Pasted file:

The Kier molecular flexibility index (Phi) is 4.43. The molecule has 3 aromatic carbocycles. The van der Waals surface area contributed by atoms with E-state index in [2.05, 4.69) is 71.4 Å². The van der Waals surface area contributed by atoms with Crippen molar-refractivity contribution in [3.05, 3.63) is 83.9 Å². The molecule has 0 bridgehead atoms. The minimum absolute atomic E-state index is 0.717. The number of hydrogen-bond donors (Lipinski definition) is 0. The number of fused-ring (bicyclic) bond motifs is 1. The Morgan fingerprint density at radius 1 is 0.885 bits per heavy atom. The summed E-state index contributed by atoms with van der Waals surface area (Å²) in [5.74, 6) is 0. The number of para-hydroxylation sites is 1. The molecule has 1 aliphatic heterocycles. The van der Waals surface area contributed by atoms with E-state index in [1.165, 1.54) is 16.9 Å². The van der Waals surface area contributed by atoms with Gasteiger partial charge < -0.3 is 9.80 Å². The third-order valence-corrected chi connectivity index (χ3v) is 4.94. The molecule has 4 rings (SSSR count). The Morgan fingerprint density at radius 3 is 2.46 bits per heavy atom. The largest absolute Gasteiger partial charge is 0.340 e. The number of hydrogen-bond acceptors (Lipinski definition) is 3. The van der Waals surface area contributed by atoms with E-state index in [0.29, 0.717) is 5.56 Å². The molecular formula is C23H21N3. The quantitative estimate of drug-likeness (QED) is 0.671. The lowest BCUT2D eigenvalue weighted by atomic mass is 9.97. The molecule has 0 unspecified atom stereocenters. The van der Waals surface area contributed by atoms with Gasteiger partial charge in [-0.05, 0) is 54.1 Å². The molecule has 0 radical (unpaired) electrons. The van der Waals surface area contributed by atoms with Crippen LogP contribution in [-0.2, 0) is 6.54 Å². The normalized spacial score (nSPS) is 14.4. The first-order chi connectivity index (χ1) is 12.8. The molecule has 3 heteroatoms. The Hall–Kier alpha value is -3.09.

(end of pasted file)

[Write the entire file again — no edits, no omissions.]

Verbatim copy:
The Kier molecular flexibility index (Phi) is 4.43. The molecule has 3 aromatic carbocycles. The van der Waals surface area contributed by atoms with E-state index in [2.05, 4.69) is 71.4 Å². The van der Waals surface area contributed by atoms with Crippen molar-refractivity contribution in [3.05, 3.63) is 83.9 Å². The molecule has 0 bridgehead atoms. The minimum absolute atomic E-state index is 0.717. The number of hydrogen-bond donors (Lipinski definition) is 0. The number of fused-ring (bicyclic) bond motifs is 1. The Morgan fingerprint density at radius 1 is 0.885 bits per heavy atom. The summed E-state index contributed by atoms with van der Waals surface area (Å²) in [5.74, 6) is 0. The number of para-hydroxylation sites is 1. The molecule has 1 aliphatic heterocycles. The van der Waals surface area contributed by atoms with E-state index in [1.165, 1.54) is 16.9 Å². The van der Waals surface area contributed by atoms with Gasteiger partial charge < -0.3 is 9.80 Å². The third-order valence-corrected chi connectivity index (χ3v) is 4.94. The molecule has 4 rings (SSSR count). The Morgan fingerprint density at radius 3 is 2.46 bits per heavy atom. The largest absolute Gasteiger partial charge is 0.340 e. The number of hydrogen-bond acceptors (Lipinski definition) is 3. The van der Waals surface area contributed by atoms with E-state index in [0.29, 0.717) is 5.56 Å². The molecular formula is C23H21N3. The quantitative estimate of drug-likeness (QED) is 0.671. The lowest BCUT2D eigenvalue weighted by atomic mass is 9.97. The molecule has 0 unspecified atom stereocenters. The van der Waals surface area contributed by atoms with Gasteiger partial charge in [-0.05, 0) is 54.1 Å². The molecule has 0 radical (unpaired) electrons. The van der Waals surface area contributed by atoms with Crippen LogP contribution in [-0.2, 0) is 6.54 Å². The normalized spacial score (nSPS) is 14.4. The first-order chi connectivity index (χ1) is 12.8. The molecule has 3 heteroatoms. The Hall–Kier alpha value is -3.09.